Later, Kouhei begins to doubt himself - his ability to finish anything he starts, his ability to protect Hazuki, his ability to do just about anything, really - and turns to his grandfather for help: he wants to learn the occult arts that his family are supposed to be so good at, but that he's simply never been able to master. His grandfather's answer is simple enough: a smack around the face, and a flat refusal. It's not that he doesnt ant to train his grandson - he just feels that the time isn't right yet. Unfortunately, Kouhei's already been playing around with the occult on his own time - and his efforts could turn out to be dangerous, as their latest adversary arrives on the scene, with devastating results…

This disc starts off cheerfully enough – Hazuki and Kouhei arguing is nothing new, and even though there’s a serious purpose to the first episode here there’s also a lot of fun to be had from it – but the story soon shifts into a far more serious mode, beginning with Mario’s introduction in episode 16. On one level, he’s another “monster of the week” type – one of the creatures from Count Kinkel’s stables, more powerful than the ones who had previously been sent to recapture Hazuki – and that did annoy me a bit. I didn’t want Moon Phase slipping into some sort of “battle, victory, comedy, repeat” formula, and with Mario that looked like the way we were heading. That’s not how it turns out, though, as Mario’s first battle with the Mido family quite literally lights a touchpaper under the storyline and shakes the whole idea up significantly, starting with the apparent deaths of two primary characters. Surprised? I certainly was – between cat ears and falling washpans, death and destruction wasn’t really on the list of things I was expecting from Moon Phase, but that’s what we’re getting.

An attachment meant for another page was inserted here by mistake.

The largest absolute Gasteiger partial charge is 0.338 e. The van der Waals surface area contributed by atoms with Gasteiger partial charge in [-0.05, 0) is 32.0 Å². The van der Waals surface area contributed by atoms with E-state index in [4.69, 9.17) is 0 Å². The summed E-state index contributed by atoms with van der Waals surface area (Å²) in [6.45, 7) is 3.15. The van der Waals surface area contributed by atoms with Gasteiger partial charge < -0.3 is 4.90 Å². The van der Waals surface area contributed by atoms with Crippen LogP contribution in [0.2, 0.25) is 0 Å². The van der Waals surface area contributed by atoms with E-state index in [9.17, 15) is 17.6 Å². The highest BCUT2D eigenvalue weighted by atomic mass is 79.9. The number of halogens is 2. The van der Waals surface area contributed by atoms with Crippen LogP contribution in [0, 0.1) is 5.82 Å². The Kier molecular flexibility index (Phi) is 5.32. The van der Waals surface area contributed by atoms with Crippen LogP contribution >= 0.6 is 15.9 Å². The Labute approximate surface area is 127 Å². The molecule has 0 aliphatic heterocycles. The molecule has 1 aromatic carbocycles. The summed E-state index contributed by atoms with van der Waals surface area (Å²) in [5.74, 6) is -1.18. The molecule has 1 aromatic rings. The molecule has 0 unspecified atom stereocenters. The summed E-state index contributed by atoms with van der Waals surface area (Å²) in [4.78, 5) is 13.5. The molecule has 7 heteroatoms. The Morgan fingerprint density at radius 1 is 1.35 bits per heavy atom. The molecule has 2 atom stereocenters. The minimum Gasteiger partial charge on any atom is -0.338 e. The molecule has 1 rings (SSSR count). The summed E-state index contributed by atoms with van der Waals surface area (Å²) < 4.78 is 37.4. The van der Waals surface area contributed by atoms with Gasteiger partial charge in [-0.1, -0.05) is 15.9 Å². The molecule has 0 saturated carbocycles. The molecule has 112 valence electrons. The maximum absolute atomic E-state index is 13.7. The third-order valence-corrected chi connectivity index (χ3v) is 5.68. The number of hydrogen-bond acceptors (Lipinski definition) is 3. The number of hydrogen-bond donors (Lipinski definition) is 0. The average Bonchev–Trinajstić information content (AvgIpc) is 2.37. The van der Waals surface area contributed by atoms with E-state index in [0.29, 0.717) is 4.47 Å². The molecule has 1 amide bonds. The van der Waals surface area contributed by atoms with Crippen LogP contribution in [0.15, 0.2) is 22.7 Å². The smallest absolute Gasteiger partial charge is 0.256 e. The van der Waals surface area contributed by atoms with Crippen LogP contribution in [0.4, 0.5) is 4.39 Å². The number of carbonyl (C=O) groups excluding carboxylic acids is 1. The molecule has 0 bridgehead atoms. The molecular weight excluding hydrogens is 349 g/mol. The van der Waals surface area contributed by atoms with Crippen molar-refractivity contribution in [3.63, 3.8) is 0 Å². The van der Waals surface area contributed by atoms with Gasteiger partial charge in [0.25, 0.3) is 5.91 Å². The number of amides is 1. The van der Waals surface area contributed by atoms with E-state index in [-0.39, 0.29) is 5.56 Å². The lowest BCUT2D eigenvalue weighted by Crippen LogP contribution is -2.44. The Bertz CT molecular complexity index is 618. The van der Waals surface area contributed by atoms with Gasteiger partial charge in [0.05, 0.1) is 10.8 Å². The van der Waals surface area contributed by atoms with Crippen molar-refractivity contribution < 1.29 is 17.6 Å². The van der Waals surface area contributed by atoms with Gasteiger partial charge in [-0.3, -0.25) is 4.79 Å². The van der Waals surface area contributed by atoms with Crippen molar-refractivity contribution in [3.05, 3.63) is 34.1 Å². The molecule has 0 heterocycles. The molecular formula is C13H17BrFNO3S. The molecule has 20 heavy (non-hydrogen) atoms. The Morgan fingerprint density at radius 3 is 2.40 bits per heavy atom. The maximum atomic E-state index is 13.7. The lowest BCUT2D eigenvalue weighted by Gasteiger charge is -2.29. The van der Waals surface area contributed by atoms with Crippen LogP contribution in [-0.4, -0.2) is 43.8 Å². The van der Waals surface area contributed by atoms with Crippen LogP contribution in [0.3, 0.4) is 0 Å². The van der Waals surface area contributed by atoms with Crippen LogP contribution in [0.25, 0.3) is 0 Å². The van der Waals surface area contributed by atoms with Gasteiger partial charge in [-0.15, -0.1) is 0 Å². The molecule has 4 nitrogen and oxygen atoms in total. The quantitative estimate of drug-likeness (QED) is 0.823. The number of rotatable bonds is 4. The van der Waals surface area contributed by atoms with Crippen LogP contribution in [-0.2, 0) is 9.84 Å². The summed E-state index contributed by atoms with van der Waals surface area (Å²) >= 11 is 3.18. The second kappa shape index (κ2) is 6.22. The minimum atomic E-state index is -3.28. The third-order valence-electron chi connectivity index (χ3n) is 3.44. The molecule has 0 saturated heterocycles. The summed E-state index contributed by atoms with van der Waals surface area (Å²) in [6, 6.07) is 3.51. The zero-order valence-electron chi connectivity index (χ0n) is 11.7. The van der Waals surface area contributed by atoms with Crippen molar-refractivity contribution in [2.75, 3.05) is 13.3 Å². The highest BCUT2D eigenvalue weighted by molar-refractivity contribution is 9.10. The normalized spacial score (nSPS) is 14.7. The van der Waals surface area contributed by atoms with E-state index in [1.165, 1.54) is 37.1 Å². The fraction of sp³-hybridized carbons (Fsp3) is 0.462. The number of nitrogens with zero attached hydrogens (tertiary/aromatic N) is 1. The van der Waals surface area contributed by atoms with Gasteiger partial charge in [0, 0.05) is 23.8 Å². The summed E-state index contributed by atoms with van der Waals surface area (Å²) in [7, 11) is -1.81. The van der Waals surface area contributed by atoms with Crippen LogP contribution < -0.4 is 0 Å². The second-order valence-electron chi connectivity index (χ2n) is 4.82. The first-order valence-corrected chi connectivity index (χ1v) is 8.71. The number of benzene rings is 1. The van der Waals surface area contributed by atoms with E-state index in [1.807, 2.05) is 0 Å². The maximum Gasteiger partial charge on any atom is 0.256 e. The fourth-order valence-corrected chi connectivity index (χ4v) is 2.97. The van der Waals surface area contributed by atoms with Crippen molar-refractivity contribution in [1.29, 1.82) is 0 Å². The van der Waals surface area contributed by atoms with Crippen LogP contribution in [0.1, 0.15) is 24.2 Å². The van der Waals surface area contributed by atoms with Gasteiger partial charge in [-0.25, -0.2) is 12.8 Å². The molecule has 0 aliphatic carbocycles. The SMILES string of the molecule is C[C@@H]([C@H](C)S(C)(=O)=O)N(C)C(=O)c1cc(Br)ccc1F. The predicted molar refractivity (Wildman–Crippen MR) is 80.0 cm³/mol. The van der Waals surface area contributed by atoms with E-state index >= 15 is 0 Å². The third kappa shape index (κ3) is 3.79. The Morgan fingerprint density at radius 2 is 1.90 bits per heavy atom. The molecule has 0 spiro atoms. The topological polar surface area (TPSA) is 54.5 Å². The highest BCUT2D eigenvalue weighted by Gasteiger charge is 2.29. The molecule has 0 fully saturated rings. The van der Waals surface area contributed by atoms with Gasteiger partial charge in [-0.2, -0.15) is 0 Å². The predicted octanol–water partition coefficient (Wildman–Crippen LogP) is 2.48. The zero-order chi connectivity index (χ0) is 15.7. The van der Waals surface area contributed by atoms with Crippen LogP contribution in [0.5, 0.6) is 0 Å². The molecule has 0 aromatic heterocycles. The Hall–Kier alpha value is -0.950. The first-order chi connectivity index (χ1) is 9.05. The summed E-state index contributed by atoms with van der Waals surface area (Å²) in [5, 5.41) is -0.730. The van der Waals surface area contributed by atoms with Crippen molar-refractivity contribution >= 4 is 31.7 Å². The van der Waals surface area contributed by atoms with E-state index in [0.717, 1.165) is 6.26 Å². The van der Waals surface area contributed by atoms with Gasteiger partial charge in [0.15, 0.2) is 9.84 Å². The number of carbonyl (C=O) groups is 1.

The key to all this is characters growing up. Hazuki is still the little girl at heart, but she’s learning all the time about what it’s like to be a girl in the real world, and that’s beginning to be reflected in her personality, along with the darker influences that her Luna personality still has on her. More noticeable, though, it Kouhei’s development, as he learns about the responsibility that comes with having decided to protect Hazuki, and finds himself forced to learn his family’s occult arts to make sure he’s able to carry out that task. As a result, the Kouhei you see in episode 18 is very different from the Kouhei of episode 15, with the events in between that led to that change laying the foundations for what should be a very interesting final “chapter” of the series.

In summary:
This volume of Moon Phase really does turn things upside down a bit, in ways that surprise and entertain. The only things that would worry me from here are that first, there’s a lot of ground still to cover – mysteries have been introduced and not resolved, and time’s beginning to run out – and second, I’m hoping not to see any dramatic returns from the dead unless there’s a very good explanation for it. At the moment, though, Moon Phase is ticking most of the boxes I like to see from a series, and is keeping me thoroughly entertained. Definitely recommended.

Japanese Language 2.0,English Language 2.0,English Language 5.1,English Subtitles,Textless Opening & Closing Sequences

Review Equipment
Toshiba 37X3030DB 37" widescreen HDTV; Sony PS3 Blu-ray player (via HDMI, upscaled to 1080p); Acoustic Solutions DS-222 5.1 speaker system.